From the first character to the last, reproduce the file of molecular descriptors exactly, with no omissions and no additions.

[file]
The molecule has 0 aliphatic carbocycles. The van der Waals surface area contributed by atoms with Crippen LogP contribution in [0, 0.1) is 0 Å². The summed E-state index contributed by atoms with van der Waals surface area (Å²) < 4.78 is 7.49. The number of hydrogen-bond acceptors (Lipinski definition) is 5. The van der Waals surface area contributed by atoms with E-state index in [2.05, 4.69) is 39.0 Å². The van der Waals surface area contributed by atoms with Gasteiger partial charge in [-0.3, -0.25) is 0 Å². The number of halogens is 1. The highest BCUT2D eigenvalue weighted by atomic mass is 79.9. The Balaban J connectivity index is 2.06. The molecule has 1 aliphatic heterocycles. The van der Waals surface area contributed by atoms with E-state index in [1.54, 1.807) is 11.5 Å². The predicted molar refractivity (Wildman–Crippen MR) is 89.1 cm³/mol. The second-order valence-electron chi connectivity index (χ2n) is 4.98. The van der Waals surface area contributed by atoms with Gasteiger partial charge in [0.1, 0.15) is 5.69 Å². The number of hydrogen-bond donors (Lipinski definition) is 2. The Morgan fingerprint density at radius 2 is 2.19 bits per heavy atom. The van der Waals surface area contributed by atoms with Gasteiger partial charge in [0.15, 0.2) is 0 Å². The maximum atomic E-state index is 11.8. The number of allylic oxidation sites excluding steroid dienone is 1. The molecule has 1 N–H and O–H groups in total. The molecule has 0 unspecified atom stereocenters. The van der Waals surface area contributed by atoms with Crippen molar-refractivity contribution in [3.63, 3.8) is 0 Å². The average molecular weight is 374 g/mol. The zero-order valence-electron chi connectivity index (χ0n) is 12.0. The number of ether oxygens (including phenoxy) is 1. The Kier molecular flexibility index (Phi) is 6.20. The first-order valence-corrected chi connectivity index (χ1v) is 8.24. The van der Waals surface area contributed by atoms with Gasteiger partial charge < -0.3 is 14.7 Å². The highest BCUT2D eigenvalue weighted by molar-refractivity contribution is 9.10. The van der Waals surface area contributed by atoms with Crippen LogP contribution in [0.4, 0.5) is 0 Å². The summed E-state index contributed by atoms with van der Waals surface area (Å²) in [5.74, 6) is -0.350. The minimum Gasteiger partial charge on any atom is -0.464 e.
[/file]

The molecule has 0 aliphatic carbocycles. The van der Waals surface area contributed by atoms with Crippen LogP contribution in [0, 0.1) is 0 Å². The summed E-state index contributed by atoms with van der Waals surface area (Å²) < 4.78 is 7.49. The number of hydrogen-bond acceptors (Lipinski definition) is 5. The van der Waals surface area contributed by atoms with E-state index in [2.05, 4.69) is 39.0 Å². The van der Waals surface area contributed by atoms with Gasteiger partial charge in [-0.3, -0.25) is 0 Å². The number of halogens is 1. The highest BCUT2D eigenvalue weighted by atomic mass is 79.9. The Balaban J connectivity index is 2.06. The molecule has 1 aliphatic heterocycles. The van der Waals surface area contributed by atoms with E-state index in [1.54, 1.807) is 11.5 Å². The predicted molar refractivity (Wildman–Crippen MR) is 89.1 cm³/mol. The second-order valence-electron chi connectivity index (χ2n) is 4.98. The van der Waals surface area contributed by atoms with Gasteiger partial charge in [0.1, 0.15) is 5.69 Å². The number of hydrogen-bond donors (Lipinski definition) is 2. The Morgan fingerprint density at radius 2 is 2.19 bits per heavy atom. The van der Waals surface area contributed by atoms with Gasteiger partial charge in [0.15, 0.2) is 0 Å². The maximum atomic E-state index is 11.8. The number of allylic oxidation sites excluding steroid dienone is 1. The molecule has 1 N–H and O–H groups in total. The molecule has 0 unspecified atom stereocenters. The van der Waals surface area contributed by atoms with Crippen molar-refractivity contribution in [3.63, 3.8) is 0 Å². The average molecular weight is 374 g/mol. The zero-order valence-electron chi connectivity index (χ0n) is 12.0. The number of ether oxygens (including phenoxy) is 1. The Kier molecular flexibility index (Phi) is 6.20. The first-order valence-corrected chi connectivity index (χ1v) is 8.24. The van der Waals surface area contributed by atoms with Gasteiger partial charge < -0.3 is 14.7 Å². The highest BCUT2D eigenvalue weighted by molar-refractivity contribution is 9.10. The van der Waals surface area contributed by atoms with Crippen LogP contribution in [0.4, 0.5) is 0 Å². The summed E-state index contributed by atoms with van der Waals surface area (Å²) in [5.74, 6) is -0.350. The minimum Gasteiger partial charge on any atom is -0.464 e.